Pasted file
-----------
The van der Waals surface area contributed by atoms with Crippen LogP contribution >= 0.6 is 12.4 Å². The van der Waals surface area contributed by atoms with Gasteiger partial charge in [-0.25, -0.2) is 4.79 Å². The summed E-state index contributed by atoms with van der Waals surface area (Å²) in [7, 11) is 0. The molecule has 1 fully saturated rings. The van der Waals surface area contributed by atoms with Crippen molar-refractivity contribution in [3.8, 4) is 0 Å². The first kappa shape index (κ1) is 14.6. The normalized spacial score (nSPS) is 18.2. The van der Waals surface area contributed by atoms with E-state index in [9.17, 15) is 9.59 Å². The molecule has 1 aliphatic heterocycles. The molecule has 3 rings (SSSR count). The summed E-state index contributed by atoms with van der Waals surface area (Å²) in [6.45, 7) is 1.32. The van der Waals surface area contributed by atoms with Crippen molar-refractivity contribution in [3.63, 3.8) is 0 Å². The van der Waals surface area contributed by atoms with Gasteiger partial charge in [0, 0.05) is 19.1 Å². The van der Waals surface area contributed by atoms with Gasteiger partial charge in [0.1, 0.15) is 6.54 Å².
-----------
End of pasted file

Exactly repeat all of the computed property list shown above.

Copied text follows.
The van der Waals surface area contributed by atoms with Crippen LogP contribution >= 0.6 is 12.4 Å². The van der Waals surface area contributed by atoms with Gasteiger partial charge in [-0.25, -0.2) is 4.79 Å². The summed E-state index contributed by atoms with van der Waals surface area (Å²) in [7, 11) is 0. The molecule has 1 fully saturated rings. The van der Waals surface area contributed by atoms with Crippen molar-refractivity contribution in [3.8, 4) is 0 Å². The first kappa shape index (κ1) is 14.6. The normalized spacial score (nSPS) is 18.2. The van der Waals surface area contributed by atoms with E-state index in [9.17, 15) is 9.59 Å². The molecule has 1 aliphatic heterocycles. The molecule has 3 rings (SSSR count). The summed E-state index contributed by atoms with van der Waals surface area (Å²) in [6.45, 7) is 1.32. The van der Waals surface area contributed by atoms with Crippen molar-refractivity contribution in [3.63, 3.8) is 0 Å². The van der Waals surface area contributed by atoms with Gasteiger partial charge in [0, 0.05) is 19.1 Å². The van der Waals surface area contributed by atoms with Gasteiger partial charge in [0.1, 0.15) is 6.54 Å².